For many years, the developing world has been at the center of a heated debate between mainstream scientists and anti-GMO activists. While a booming population puts pressure on farmers in Asia and Africa to produce ever greater amounts of food, scientists say biotech crops—engineered to resist pests and withstand climate change—could boost yields and increase food security in developing countries. Activists, led by environmental groups like Greenpeace, counter that this humanitarian sentiment is merely a “Trojan horse” designed by Big Ag to get smallholder farmers hooked on their GMO seeds.
Joan Conrow, managing editor at Cornell University’s Alliance for Science, says the activist version of events has no basis in fact. Working closely with reporters and researchers in Nigeria, Uganda, Ghana and dozens of other countries, she spearheads the nonprofit’s effort to set the record straight. It’s not multinational seed companies, Conrow says, but farmers and consumers encouraging governments in Asia and Africa to embrace GMO and now gene-edited crops.
Conrow wasn’t always an advocate for crop biotechnology, however. As a journalist based in Hawaii for three decades, she was skeptical of companies like Monsanto, whose reclusive nature at the time made her suspicious of their work. But once she saw how anti-GMO groups operate and began investigating the science behind biotechnology, she changed her mind.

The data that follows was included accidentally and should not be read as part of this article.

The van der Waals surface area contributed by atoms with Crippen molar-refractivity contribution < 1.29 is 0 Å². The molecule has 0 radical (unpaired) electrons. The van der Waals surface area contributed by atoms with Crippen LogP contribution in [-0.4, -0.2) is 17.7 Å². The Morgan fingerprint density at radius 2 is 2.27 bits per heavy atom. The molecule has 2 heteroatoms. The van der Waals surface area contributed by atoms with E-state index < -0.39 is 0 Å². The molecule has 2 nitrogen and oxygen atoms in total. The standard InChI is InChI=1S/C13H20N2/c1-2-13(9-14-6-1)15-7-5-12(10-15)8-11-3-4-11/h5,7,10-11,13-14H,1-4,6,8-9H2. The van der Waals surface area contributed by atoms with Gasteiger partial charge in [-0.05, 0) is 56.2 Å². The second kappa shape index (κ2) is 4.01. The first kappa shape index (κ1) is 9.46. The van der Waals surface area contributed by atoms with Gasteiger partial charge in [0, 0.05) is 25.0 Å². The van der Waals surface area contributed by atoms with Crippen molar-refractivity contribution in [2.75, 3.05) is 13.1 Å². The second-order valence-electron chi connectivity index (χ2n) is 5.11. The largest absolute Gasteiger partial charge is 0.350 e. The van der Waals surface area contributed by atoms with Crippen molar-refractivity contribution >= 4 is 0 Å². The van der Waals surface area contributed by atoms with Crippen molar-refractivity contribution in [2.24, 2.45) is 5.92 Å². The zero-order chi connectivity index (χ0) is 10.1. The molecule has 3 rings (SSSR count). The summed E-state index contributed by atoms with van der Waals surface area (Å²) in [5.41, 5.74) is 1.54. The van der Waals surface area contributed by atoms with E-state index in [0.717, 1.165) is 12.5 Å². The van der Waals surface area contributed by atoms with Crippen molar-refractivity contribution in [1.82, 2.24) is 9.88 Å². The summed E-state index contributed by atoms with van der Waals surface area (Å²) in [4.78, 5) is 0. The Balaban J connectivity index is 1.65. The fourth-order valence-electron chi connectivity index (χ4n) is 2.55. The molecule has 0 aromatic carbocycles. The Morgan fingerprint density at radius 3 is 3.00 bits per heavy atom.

On this episode of Biotech Facts and Fallacies, Conrow sits down with GLP editor Cameron English to tell her story and break down the Alliance’s effort “to promote access to scientific innovation,” enhance food security and improve the environmental sustainability of agriculture.
Joan Conrow has 35 years of experience as a journalist, editor, and communications consultant. She specializes in environmental issues, biotechnology, and agriculture. Follow her on Twitter @joanconrow